Thursday, November 10, 2011

A tale of Jethrik

Nasol had been watching the play of birds through the winter wood since morning.  Even through meals eyes only faced out, as the stones of the castle had already been counted and recounted.  Every turns and twist of the battlement well memorized and etched in the watchman's bones.  Any uneven stones worn down after centuries of walking but a few swoops and rises still remained.  Nasol knew them all.

The cold came quickly this year, just after the rain.  Freezing the flood a terrible icy deep which walled them in.  All of them everyone was trapped in someway, Kings and commons all were isolated in tiny pools of life struggling through the winter.  The royals were at least high above the city with their kitchens and pantries safely secured form the weather.  Many of the castle would not find food and starved.  They would be found only in the thaw.

Nasol only had himself this winter.  He had been stationed along the western vista when the cold came.  His was to keep watch and burn the cones of colored smoke in alert, should the need arise.  This would have lasted until harvest but it was long past and no replacement had come.  No one had come.  Nothing in the western expanse but birds he could see at a distance.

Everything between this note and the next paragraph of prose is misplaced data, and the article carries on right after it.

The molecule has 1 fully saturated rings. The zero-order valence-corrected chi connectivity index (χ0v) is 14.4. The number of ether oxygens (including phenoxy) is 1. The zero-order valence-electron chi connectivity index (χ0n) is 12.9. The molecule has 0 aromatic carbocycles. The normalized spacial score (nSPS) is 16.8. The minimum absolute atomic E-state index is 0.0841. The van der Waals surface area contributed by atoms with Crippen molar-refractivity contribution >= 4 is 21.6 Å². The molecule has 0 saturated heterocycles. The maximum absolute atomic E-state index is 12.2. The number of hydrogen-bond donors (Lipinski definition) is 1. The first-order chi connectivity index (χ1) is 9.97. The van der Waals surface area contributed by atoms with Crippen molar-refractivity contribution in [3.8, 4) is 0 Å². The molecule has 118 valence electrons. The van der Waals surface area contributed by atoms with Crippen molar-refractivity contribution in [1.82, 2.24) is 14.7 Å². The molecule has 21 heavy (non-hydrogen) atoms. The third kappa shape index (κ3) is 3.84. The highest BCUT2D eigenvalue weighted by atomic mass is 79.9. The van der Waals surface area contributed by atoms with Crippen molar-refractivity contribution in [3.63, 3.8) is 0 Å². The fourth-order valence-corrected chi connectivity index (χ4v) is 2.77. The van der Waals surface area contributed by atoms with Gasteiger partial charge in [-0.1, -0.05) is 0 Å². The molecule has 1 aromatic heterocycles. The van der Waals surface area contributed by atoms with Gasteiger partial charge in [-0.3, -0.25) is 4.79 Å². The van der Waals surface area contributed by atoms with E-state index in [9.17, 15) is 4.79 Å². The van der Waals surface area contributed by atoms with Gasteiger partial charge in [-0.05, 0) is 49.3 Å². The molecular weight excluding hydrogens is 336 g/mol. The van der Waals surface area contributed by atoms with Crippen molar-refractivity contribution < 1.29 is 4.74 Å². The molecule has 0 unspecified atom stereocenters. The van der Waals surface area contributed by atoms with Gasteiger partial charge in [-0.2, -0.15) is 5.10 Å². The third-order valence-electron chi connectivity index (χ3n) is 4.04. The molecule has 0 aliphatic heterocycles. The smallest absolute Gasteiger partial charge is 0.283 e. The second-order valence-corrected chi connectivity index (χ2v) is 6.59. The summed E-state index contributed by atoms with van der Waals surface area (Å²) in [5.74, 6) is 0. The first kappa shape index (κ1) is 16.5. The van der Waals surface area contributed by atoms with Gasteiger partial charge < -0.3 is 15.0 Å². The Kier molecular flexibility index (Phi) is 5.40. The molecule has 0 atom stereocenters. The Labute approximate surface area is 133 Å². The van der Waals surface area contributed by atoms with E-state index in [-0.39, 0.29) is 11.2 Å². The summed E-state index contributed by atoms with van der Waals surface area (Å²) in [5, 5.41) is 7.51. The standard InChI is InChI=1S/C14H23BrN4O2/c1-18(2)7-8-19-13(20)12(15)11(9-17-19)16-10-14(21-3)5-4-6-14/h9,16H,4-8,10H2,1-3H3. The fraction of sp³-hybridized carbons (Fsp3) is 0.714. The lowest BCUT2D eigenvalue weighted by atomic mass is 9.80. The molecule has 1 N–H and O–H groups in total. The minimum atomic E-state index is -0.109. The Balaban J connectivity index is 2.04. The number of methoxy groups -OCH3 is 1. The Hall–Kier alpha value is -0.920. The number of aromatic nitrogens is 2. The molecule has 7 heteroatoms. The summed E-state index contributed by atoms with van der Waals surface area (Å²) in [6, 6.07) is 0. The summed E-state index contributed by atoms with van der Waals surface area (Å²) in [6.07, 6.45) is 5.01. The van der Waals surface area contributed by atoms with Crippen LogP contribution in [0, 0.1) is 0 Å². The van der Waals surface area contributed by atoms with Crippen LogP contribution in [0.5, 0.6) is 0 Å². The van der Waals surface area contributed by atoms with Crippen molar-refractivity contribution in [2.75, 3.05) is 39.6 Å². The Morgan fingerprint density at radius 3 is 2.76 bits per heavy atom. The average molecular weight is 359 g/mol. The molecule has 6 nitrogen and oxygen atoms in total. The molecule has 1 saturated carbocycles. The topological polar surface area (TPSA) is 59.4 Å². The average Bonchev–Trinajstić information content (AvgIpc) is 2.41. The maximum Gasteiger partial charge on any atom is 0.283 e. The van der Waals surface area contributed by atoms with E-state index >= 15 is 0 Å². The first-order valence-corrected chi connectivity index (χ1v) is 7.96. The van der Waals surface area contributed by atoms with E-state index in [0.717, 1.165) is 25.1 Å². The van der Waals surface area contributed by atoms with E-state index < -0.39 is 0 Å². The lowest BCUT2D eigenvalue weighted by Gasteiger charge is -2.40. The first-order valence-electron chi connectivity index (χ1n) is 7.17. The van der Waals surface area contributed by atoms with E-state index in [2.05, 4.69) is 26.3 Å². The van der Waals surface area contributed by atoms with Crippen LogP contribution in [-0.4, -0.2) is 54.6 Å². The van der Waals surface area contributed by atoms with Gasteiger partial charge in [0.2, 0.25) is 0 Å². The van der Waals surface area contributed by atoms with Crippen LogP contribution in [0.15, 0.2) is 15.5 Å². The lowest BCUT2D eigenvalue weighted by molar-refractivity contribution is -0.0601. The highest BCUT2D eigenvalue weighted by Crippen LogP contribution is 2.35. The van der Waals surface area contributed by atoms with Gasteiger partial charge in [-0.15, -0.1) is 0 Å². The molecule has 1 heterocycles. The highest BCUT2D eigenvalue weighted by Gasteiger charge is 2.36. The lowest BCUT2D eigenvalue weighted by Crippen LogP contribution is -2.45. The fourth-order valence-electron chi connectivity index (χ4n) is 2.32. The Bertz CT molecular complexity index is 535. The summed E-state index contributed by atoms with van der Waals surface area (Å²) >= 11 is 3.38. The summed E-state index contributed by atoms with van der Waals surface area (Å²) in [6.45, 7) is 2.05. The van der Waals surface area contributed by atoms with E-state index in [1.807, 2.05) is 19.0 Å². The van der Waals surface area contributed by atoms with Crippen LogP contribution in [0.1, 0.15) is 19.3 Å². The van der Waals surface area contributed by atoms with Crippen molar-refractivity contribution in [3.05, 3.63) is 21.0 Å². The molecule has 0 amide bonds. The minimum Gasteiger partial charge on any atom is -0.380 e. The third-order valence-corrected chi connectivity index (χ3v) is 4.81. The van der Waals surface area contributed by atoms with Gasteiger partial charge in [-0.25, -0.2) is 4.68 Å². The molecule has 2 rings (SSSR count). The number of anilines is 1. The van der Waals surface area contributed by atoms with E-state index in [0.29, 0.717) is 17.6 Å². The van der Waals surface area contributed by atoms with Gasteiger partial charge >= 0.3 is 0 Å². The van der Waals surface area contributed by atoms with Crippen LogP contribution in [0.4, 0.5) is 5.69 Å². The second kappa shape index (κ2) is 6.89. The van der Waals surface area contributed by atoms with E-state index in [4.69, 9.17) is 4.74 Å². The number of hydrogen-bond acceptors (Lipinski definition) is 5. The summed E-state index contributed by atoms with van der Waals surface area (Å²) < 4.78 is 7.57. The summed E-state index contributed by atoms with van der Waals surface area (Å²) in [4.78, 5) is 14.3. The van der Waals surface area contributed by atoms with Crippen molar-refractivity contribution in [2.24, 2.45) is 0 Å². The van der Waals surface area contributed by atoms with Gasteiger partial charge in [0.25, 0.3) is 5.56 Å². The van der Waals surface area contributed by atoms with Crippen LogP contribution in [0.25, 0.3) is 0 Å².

His nearest neighbor was perhaps a day and a half distant.  While not far the traveling was slow, working through abandoned halls and rooms often filled full with the decaying remains of the castles opulence.  In places he was forced to crawl through tunnels of furnishings all while working his way to high window in a lonely attic.  Nasol had piled up tables and beds and whatever junk he could find to reach the small window that was the only source of light. 

From the window was a sheer drop well over a hundred feet to the flooded and frozen plaza below.  Across the distance another window was set and he neighbor found.  Their communication often disrupted by the gails that cut through the high walls they finally arrived at passing notes and small items on twine ropes.  They had set up a simple pulley to pass food at first, Nasol had not tasted wine in months before they constructed the line.  His neighbor was hoping for a change of food.  A sparely loaded tin was the most they risked passing on the lines but it worded well for notes, on which they could converse. 

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